ITS 2016 Boston | Report
Delegates were welcomed by The ABR Company chairman Allan Brunton-Reed who said: "Once again we have a very impressive attendance with delegates and exhibitors coming from all corners of the globe."
The opening keynote address was delivered by American Waterways Operators' president and CEO, Tom Allegretti, who also gave the inaugural address in Seattle in 1996. ITS last visited the United States in 2004 when the event was held in Miami.
In Boston, he said: "Our industry's safety journey over the past quarter-century has been nothing short of remarkable. We are a better, safer industry with a dramatically reduced environmental footprint. Coast Guard casualty statistics testify to this fact, showing significant, measurable declines across the whole array of safety metrics: crew fatalities, personal injuries, oil spills and vessel casualties."
Along with various aspects of safety and upcoming environmental legislation, papers presented at the event focused on technical innovations, best practice, lessons learned and inspirational ideas and thoughts on what are likely to be momentous changes in the tug, salvage and offshore sectors in the not-too-distant future - all against a continuing backdrop of an extremely tough economic climate.
Among the high-profile speakers were: Rob Allan, executive chairman of Robert Allan Ltd; Tom Guldner, president of Marine Firefighting Inc; Govinder Singh Chopra of SeaTech Solutions; John Witte Jr of Donjon Marine, who is also president of the ISU; Andres Banck of Caterpillar Marine and Roland Schwandt and Stefan Buch of Schottel.
At ITS 2014 in Hamburg, the programme included a one-to-one Q&A session between conference chairman Mike Allen and Costa Concordia salvage master Nick Sloane. The format proved extremely popular and so, at ITS 2016, there was a similar high-profile exchange between Mike and Todd Busch, senior vice president and general manager, technical services, Crowley Maritime Corporation. Busch is also chairman of the board at newly-formed Ardent.
"At the convention, there was a diversified group of people from all parts of the world, in a wide variety of the tug and offshore/salvage environments. Getting to network with some of the delegates was an experience you could not achieve anywhere else but at this conference."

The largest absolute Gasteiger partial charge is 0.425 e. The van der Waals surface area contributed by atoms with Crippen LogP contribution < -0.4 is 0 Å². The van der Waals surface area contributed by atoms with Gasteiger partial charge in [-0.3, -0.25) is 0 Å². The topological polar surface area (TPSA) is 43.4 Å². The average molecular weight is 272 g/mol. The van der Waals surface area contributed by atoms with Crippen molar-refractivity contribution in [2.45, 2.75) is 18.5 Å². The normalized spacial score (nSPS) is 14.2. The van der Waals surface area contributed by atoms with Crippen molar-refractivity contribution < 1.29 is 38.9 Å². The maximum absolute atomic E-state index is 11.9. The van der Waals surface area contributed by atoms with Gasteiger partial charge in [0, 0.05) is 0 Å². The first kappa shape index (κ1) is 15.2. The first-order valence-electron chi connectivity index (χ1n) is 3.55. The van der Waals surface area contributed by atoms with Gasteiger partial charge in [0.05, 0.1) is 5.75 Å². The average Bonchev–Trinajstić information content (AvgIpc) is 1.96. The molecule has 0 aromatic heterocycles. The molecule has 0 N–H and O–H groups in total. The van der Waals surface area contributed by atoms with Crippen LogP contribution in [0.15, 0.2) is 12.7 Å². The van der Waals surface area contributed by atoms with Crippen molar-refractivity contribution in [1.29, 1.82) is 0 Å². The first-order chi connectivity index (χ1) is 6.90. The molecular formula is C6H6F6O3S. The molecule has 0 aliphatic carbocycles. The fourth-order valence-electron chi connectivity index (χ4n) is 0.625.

Craig Williams, Riverside Marine
"Without doubt, attending ITS is an important strategic undertaking that has always proven a wise choice."
Capt Arie Nygh, SeaWays Consultants
There were more than 100 stands from more than 40 countries in the exhibition area where companies displayed state-of-the-art technologies and designs and took the opportunity to showcase a diverse range of products to the top-level decision-makers and industry leaders attending the event.
As at previous ITS events, companies chose to use the exhibition hall to make significant announcements about business developments and contracts.
Maritime training company SeaWays and classification society ClassNK toasted their new partnership with champagne when they announced that ClassNK was in the process of assessing, with a view to certifying, SeaWays training programmes - the first such classification aimed at setting high-level standards of safety and technical skills which both organisations are hoping will be mirrored throughout the industry.
Capt Naoki Saito, manager of ClassNK's certification service planning department, said: "With this co-operation in tug master training, we are looking to further contribute to the safety of tug and salvage operations."
Neil Sadler, contract director of SeaWays Europe, said: "We believe that bespoke training is necessary for different classes of vessel. With high-powered tugs you cannot be complacent about competence. That is why we have decided to work towards making things safer."